Regional African leaders signed a deal on Sunday aimed at bringing peace and stability to the eastern Democratic Republic of Congo with plans to reinforce a UN-led mission to combat rebels after years of unrest.
Eleven countries in the Great Lakes region -- including those accused of stoking trouble by backing rebel groups -- signed on to the accord at a ceremony in the Ethiopian capital Addis Ababa in the presence of UN chief Ban Ki-moon.
"It is my hope that the framework will lead to an era of peace and stability for the people of the Democratic Republic of Congo and the region," Ban said, but added: "It is only the beginning of a comprehensive approach that will require sustained engagement."
The accord aims to encourage the reform of weak institutions in the DRC, central Africa's largest country, and calls for regional countries to refrain from interfering in each other's affairs.
In a statement released after the signing, US ambassador to the UN Susan Rice warned that it was "imperative that the DRC's neighbours respect its sovereignty and territorial integrity by preventing external support to armed groups, which is a violation of international obligations".
The accord also provides for the "strategic revision" of the UN's 17,000-man strong MONUSCO mission, which may lead to creation of a special UN "intervention brigade" to combat rebel groups and support political reforms, and the appointment of a UN special envoy.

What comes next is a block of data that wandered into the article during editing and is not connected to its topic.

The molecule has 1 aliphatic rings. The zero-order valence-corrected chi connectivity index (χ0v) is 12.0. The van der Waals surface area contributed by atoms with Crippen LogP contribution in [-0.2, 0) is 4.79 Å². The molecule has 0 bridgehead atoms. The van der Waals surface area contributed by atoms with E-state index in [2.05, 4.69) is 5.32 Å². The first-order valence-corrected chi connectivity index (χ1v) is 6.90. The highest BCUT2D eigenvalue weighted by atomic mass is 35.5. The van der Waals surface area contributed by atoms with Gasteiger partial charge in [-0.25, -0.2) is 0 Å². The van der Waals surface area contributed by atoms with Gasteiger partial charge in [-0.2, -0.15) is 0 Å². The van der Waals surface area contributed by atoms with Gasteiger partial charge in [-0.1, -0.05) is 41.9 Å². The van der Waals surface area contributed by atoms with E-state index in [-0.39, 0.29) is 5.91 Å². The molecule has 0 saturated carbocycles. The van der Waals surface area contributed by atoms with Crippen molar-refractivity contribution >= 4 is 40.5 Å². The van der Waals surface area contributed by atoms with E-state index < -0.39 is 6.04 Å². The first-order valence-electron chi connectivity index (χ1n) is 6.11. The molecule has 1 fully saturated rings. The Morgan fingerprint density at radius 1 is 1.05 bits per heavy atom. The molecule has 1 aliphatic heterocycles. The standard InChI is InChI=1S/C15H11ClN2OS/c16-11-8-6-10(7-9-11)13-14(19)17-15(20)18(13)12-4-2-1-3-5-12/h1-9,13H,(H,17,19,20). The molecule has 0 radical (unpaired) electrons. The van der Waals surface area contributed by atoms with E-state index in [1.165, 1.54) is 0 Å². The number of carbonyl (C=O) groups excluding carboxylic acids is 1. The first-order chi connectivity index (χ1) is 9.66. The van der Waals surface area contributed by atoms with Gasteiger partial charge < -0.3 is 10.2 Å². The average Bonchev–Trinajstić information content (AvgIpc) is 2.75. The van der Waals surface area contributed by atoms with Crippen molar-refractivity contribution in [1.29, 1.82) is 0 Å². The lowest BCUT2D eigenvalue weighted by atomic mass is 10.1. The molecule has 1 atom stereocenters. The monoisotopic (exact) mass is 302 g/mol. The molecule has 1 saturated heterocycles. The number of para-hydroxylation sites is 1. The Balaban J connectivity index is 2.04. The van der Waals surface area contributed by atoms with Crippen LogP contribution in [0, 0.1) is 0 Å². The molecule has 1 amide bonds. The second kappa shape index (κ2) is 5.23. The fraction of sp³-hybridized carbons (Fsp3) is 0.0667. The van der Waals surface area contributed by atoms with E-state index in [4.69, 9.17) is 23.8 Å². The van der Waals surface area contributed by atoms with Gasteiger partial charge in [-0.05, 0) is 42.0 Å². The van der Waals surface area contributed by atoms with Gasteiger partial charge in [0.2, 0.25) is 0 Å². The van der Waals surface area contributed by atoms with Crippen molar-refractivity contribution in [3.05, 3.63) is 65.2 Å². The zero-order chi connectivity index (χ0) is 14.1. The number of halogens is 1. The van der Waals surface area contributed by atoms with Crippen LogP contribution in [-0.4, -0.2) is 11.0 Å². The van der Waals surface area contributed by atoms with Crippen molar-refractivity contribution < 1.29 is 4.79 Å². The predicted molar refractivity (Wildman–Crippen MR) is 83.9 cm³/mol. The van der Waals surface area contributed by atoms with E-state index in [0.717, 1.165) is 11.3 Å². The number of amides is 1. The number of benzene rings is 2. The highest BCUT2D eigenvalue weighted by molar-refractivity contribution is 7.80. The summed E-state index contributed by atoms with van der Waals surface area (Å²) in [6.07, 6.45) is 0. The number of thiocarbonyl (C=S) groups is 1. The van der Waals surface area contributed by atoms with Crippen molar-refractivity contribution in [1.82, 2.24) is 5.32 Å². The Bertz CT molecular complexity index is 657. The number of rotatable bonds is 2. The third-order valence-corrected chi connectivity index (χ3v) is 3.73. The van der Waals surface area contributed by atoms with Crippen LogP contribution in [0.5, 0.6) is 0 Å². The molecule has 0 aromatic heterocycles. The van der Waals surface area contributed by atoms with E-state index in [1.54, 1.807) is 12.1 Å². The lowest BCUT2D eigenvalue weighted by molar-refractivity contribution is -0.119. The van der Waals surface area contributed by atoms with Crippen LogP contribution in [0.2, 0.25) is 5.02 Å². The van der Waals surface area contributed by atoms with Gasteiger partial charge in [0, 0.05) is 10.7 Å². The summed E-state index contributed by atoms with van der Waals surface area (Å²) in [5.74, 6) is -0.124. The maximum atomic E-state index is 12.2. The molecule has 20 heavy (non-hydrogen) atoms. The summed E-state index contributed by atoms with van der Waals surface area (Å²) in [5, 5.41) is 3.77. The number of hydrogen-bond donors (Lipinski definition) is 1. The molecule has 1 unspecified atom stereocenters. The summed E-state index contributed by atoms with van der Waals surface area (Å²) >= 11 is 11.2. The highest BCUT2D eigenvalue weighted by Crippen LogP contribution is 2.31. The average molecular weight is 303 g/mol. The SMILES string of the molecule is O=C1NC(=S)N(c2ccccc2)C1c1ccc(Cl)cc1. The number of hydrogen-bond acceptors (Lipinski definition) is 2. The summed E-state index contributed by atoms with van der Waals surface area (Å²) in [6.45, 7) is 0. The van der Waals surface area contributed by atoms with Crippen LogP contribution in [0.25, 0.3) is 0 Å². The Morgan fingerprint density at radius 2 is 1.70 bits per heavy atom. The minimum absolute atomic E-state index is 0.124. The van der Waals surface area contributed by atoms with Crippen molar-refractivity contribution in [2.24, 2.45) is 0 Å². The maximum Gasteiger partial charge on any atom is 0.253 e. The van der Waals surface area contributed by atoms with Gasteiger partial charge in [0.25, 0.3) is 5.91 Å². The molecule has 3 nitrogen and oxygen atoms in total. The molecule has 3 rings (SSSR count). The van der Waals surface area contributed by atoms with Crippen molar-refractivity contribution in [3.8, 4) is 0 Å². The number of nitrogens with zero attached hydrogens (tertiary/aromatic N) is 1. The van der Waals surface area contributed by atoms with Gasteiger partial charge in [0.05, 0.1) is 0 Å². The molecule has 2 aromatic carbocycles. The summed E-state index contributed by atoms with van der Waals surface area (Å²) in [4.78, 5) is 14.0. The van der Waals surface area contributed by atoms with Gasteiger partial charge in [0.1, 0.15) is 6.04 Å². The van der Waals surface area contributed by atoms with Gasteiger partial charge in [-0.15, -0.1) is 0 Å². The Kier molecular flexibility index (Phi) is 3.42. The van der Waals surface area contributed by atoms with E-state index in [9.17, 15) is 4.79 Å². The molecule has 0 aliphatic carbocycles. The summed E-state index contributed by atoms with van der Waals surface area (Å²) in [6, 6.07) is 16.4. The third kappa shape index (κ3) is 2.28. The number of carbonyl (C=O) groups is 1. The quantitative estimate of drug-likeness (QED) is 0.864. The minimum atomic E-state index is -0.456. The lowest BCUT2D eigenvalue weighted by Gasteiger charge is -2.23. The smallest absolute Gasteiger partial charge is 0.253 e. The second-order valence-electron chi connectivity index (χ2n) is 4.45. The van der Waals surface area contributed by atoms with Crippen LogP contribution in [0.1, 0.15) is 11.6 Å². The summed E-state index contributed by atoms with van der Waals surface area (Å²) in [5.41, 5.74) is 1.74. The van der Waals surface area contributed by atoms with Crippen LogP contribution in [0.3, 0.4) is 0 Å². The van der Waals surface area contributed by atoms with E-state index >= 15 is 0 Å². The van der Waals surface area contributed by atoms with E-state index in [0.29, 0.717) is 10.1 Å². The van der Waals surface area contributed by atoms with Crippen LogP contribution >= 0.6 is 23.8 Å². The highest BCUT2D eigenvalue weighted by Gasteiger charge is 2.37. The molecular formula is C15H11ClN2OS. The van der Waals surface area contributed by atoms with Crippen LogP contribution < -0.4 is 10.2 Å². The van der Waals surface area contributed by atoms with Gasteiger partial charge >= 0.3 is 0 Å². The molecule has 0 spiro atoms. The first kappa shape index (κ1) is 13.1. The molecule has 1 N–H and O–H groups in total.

South African President Jacob Zuma described the creation of the brigade, which will total 2,500 troops, as a realistic way to quickly restore security.
DR Congo's mineral-rich east has been ravaged by conflict involving numerous armed groups for the past two decades, with new rebel movements spawned on a regular basis.
The latest surge in violence erupted last year and culminated in the rebel March 23 movement (M23) -- made up of largely Tutsi former soldiers -- briefly seizing the key town of Goma last November.
The presidents of the DR Congo, South Africa, Mozambique, Rwanda, Congo and Tanzania were present for the signing, along with envoys from Uganda, Angola, Burundi, the Central African Republic and Zambia.
"It shows that the right course of action is still being taken and that based on this there are opportunities and avenues which will be open for our common action for the peace and security of DRC and in the region," the African Union's commissioner for peace and security Ramtane Lamamra said.
Former colonial power Belgium welcomed the deal, with Foreign Minister Didier Reynders calling it "an excellent working basis to relaunch the joint efforts of the DRC, the region and the international community towards a long-term solution to the crisis in the Congolese east".
Rwandan President Paul Kagame, whose country is accused of backing the M23 rebels, also praised the accord.
"Today's agreement is an important step and opportunity in reaffirming our commitment to regional peace," he said. "Nothing would be of greater benefit to Rwanda than real progress towards regional peace and stability."
Neighbouring states have regularly been accused of meddling in the eastern DRC region, with the illegal extraction of its valuable minerals as one of their motivations.
The European Union welcomed the deal, expressing support for a stronger UN presence in a country almost the size of Western Europe.
"We believe this is an opportunity for a new start for the region and its peoples who have suffered too much. We call on all leaders' strong and genuine commitment to implement. The EU stands ready to do its part," EU foreign policy chief Catherine Ashton and the bloc's commissioner for development Andris Piebalgs said in a statement.
A first attempt to get the peace agreement signed last month on the sidelines of the African Union summit was called off at the last minute.
The DR Congo is the biggest and most populous country in central Africa and has enormous but largely untapped potential mineral wealth including copper, oil, diamonds, gold, silver, zinc and uranium.